Everyone is looking for a fountain of youth and more women are finding it in little tweaks rather than drastic plastic surgery. As the more minimally invasive techniques are growing in popularity, cosmetic procedures no longer carry the same stigma.
Jacqueline Silvers is 24 years old. As a teen, acne left her face a little scarred and she desperately wanted to change her skin.
"Your face -- it's what they first see when they meet you and talk to you," she said.
Silvers met with Dr. Sam Assassa, who recommended intense pulse light laser treatments or IPL's. The total cost was $500.
"I've noticed a lot more clarity," she said. "I've noticed some of the marks have faded."
So-called lunchtime lifts are popular because they're minimally invasive and recovery is quick. In the past eight years, more than 2.3 million have had similar procedures.
"A lot of these things are skin maintenance procedures," plastic surgeon Alan Matarasso told "Good Morning America Weekend Edition." "The best analogy is to think of your skin like your teeth: You start brushing your teeth at a very young age. Your skin is the same way."
"You don't want to wait until you see visible signs of aging to treat your skin," he added. "I don't think it's unreasonable for young women in their late teens and early 20s to treat their skin. The lasers and the peels and the IPL-- those procedures can be done a couple of times a year when you're young. "
Most 20- and 30-year-olds who undergo plastic surgery get liposuction and breast implants, Matarasso said. Eye-lifts come in at a close third. Most lifts, he said, are only semi-permanent, unlike nose jobs and liposuction, which last forever.
Undo Old Damage
Some young people like former model Chrissy Albice want to undo damage they did in previous years. Albice, 34, felt she damaged her skin from smoking and years in the sun.
"I don't want my eyes cut, I don't want a face lift, but I always think if you maintain your skin and you take really good care of your skin then that's the best way of maintaining that youthful look," she said.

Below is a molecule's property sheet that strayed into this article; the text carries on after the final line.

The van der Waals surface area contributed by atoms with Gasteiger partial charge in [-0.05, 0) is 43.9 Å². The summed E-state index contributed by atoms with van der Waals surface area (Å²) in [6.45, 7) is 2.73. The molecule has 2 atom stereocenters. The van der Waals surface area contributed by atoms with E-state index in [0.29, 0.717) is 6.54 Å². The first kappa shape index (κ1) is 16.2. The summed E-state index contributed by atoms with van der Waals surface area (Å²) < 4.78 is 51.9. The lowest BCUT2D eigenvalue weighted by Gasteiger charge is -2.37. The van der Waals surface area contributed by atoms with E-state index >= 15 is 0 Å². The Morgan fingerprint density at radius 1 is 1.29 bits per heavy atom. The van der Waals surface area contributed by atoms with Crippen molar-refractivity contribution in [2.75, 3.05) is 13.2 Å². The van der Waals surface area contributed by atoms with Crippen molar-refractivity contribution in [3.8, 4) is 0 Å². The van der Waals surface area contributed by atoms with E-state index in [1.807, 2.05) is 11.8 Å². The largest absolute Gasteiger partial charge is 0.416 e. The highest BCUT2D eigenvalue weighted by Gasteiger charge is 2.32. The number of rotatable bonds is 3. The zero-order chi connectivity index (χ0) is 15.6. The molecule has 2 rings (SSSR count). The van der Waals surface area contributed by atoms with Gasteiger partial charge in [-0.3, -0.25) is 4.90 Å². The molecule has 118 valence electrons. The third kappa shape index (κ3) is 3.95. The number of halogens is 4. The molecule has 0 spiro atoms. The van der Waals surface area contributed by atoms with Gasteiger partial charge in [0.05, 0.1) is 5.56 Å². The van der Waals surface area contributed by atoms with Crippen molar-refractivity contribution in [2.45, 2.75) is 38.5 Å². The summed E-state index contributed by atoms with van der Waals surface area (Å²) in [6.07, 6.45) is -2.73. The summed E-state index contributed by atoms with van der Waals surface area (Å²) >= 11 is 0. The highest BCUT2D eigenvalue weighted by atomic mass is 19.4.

Albice and her doctor came up with an aggressive $2,000 regimen, consisting of a few IPLs, botox, and mesoface lifts where her doctor injects a solution of retin-a, vitamins and minerals into her skin. Assassa said injections trigger collagen growth.
The procedure left Albice slightly bruised and bloody, but she said fighting the aging process is worth it.
"As long as I look young, it doesn't matter what my age is," she said. "And you wake up one day, and you're like, 'Oh my god,' you know, 'I'm 45, I'm 50, and I didn't take care of myself,' "
While 2005 was the biggest year ever for the use of botox, dermatologist Jessica Wu said the big shocker is that botox and chemical peels are now being requested commonly by people as young as 25 to 35 years old.
"If a woman comes in who is in their early 20s and she wants to look 12, I'm the first one to send her home and say, 'There is nothing I can do for you; come back in 10 to 15 years,' " Wu said.
Matarasso said botox actually works better on younger skin because, "You want to get those lines early rather than later. We wouldn't necessarily start a 13-year-old on these treatments. But if you're 28 and you have wrinkles around your eyes, it's fine to get some botox."
Matarasso cautioned that mesotherapy, like the mesoface lift Albice had, is not always effective. Mesotherapy usually is done on the body to promote fat loss.
"Some people think it's for cellulite, some people think it's a substitute for liposuction," he said. "People usually inject it into the middle layer of the skin … to get rid of fat. And while it's good to not undergo surgery, I don't think it's as effective as liposuction. Also, it's not regulated, so from therapist to therapist you could get different results."